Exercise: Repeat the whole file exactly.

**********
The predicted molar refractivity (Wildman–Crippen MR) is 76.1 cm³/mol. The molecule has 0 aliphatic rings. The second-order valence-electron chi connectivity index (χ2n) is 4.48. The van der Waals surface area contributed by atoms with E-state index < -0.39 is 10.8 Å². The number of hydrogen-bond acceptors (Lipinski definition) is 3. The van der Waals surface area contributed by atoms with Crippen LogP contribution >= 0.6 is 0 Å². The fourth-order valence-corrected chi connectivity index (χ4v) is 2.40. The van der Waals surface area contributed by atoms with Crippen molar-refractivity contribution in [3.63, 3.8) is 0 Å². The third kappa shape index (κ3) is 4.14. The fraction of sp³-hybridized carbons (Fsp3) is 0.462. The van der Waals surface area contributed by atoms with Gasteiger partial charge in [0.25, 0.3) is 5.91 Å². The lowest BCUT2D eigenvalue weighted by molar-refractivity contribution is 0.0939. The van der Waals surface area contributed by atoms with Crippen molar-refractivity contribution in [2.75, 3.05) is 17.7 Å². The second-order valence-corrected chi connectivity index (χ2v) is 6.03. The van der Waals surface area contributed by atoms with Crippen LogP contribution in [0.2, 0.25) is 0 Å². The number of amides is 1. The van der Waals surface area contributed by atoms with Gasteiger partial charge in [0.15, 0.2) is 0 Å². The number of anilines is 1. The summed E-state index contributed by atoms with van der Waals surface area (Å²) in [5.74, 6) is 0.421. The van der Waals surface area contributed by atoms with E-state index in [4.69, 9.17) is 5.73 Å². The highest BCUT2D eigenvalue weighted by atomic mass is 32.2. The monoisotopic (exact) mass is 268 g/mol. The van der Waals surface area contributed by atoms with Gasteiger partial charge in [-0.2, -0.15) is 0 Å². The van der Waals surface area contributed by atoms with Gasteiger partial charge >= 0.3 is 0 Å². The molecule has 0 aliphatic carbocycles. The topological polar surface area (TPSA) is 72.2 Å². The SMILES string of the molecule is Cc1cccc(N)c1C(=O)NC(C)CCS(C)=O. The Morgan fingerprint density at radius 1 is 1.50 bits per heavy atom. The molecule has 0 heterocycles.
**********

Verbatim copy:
The predicted molar refractivity (Wildman–Crippen MR) is 76.1 cm³/mol. The molecule has 0 aliphatic rings. The second-order valence-electron chi connectivity index (χ2n) is 4.48. The van der Waals surface area contributed by atoms with E-state index < -0.39 is 10.8 Å². The number of hydrogen-bond acceptors (Lipinski definition) is 3. The van der Waals surface area contributed by atoms with Crippen LogP contribution >= 0.6 is 0 Å². The fourth-order valence-corrected chi connectivity index (χ4v) is 2.40. The van der Waals surface area contributed by atoms with Crippen molar-refractivity contribution in [3.63, 3.8) is 0 Å². The third kappa shape index (κ3) is 4.14. The fraction of sp³-hybridized carbons (Fsp3) is 0.462. The van der Waals surface area contributed by atoms with Gasteiger partial charge in [0.25, 0.3) is 5.91 Å². The lowest BCUT2D eigenvalue weighted by molar-refractivity contribution is 0.0939. The van der Waals surface area contributed by atoms with Crippen molar-refractivity contribution in [2.75, 3.05) is 17.7 Å². The second-order valence-corrected chi connectivity index (χ2v) is 6.03. The van der Waals surface area contributed by atoms with Crippen LogP contribution in [0.2, 0.25) is 0 Å². The number of amides is 1. The van der Waals surface area contributed by atoms with Gasteiger partial charge in [0.15, 0.2) is 0 Å². The number of anilines is 1. The summed E-state index contributed by atoms with van der Waals surface area (Å²) in [5.74, 6) is 0.421. The van der Waals surface area contributed by atoms with E-state index in [4.69, 9.17) is 5.73 Å². The highest BCUT2D eigenvalue weighted by atomic mass is 32.2. The monoisotopic (exact) mass is 268 g/mol. The van der Waals surface area contributed by atoms with Gasteiger partial charge in [-0.2, -0.15) is 0 Å². The van der Waals surface area contributed by atoms with Gasteiger partial charge >= 0.3 is 0 Å². The molecule has 0 aliphatic carbocycles. The topological polar surface area (TPSA) is 72.2 Å². The SMILES string of the molecule is Cc1cccc(N)c1C(=O)NC(C)CCS(C)=O. The Morgan fingerprint density at radius 1 is 1.50 bits per heavy atom. The molecule has 0 heterocycles.